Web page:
Pehr A.B. Harbury

Scholar: 1999

Awarded Institution
Stanford University
Department of Biochemistry


Research Interests

Molecular Structure and Molecular Engineering

We are studying the molecular mechanisms that confer specific shapes on proteins, and which determine how proteins recognize small molecules. The goal is to elucidate predictive principles by which novel structures and catalytic properties can be conferred accurately on designed polypeptides, and to achieve the rational design of ligands for proteins of known conformation. The lab relies primarily on three tools: (a) the computational engineering of structures at atomic resolution, made possible by the advent of classical molecular mechanics potentials (b) biophysical characterization of peptide proteins composed from an expanded amino acid alphabet (c) the generation and screening of combinatorial libraries, both in vivo using bacterial screens and sexual PCR and in vitro by synthesis of compounds on solid support.

The lab is divided into two main areas of research. The first group is focused on the computational design and experimental verification of novel a/b barrel proteins. The a/b barrel fold was chosen because of the structural regularity of its naturallyoccurring examples, because its tetrameric point symmetry reduces the asymmetric unit that must be designed, because it supports a wide variety of catalytic functions that are amenable to selection, and because its constituent secondary structures can be subjected to backbone parameterization. Computational engineering of fourfold symmetric a/b barrels requires the exploration of eight backbone degrees of freedom and of sidechain identity at ten core positions, which lies within the reach of current algorithms and hardware. The designed barrel sequences are made by peptide synthesis and are characterized structurally. Designed a/b barrels will be outcrossed against naturally occurring catalytic a/b barrels to determine a minimal set of mutations required to confer catalytic activity on the designed scaffolds.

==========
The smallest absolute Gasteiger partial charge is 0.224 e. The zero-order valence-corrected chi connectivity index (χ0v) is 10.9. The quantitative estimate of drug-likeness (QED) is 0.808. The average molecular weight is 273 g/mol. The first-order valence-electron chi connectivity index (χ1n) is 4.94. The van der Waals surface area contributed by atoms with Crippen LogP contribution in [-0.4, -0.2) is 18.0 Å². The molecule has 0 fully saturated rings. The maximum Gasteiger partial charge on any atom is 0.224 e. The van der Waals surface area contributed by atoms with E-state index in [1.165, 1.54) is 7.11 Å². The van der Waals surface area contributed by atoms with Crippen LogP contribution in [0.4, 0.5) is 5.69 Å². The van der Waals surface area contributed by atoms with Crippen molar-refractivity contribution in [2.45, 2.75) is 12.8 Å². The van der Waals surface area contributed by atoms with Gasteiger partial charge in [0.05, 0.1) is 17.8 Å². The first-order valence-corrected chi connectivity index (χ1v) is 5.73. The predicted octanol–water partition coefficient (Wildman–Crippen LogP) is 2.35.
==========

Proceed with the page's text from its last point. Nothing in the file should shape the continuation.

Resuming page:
The second group is focused on the synthesis, screening and crystallographicallyguided optimization of small-molecule libraries based on athio bamino acid polymers. These polymers are particularly suitable pharmaceutical substrates because of the diversity they afford per unit molecular weight, because their chemical structure is expected to confer favorable pharmacokinetic properties, and because their synthesis is both modular and expedient. Methods are being developed to express athio bamino acid polymers biosynthetically using a modified in vitro translation extract, and to select for binding to macromolecular targets using polyribosome display. Cocrystal structures of lead compounds will be used to computationally screen the enormous number of possible generating monomers present in the Fine Chemical Directory, and to thereby develop predictions for ligand improvement that may be rapidly tested.